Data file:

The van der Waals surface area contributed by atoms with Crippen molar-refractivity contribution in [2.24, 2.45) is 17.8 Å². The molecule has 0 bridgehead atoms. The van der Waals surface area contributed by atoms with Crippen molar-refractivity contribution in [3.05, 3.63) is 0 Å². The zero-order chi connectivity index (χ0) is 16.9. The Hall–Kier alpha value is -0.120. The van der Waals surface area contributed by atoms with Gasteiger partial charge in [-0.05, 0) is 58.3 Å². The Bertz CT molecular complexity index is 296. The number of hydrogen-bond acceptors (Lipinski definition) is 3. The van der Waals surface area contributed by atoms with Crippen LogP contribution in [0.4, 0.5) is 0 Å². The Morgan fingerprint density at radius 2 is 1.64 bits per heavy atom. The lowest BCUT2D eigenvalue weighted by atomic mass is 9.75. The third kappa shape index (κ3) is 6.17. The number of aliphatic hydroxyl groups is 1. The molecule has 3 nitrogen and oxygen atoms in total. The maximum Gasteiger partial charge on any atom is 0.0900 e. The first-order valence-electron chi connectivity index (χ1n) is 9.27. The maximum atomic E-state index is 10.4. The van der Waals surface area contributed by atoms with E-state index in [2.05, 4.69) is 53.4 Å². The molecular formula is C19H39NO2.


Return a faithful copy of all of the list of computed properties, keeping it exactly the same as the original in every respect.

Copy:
The van der Waals surface area contributed by atoms with Crippen molar-refractivity contribution in [2.24, 2.45) is 17.8 Å². The molecule has 0 bridgehead atoms. The van der Waals surface area contributed by atoms with Crippen molar-refractivity contribution in [3.05, 3.63) is 0 Å². The zero-order chi connectivity index (χ0) is 16.9. The Hall–Kier alpha value is -0.120. The van der Waals surface area contributed by atoms with Gasteiger partial charge in [-0.05, 0) is 58.3 Å². The Bertz CT molecular complexity index is 296. The number of hydrogen-bond acceptors (Lipinski definition) is 3. The van der Waals surface area contributed by atoms with Crippen LogP contribution in [0.4, 0.5) is 0 Å². The Morgan fingerprint density at radius 2 is 1.64 bits per heavy atom. The lowest BCUT2D eigenvalue weighted by atomic mass is 9.75. The third kappa shape index (κ3) is 6.17. The number of aliphatic hydroxyl groups is 1. The molecule has 3 nitrogen and oxygen atoms in total. The maximum Gasteiger partial charge on any atom is 0.0900 e. The first-order valence-electron chi connectivity index (χ1n) is 9.27. The maximum atomic E-state index is 10.4. The van der Waals surface area contributed by atoms with E-state index in [2.05, 4.69) is 53.4 Å². The molecular formula is C19H39NO2.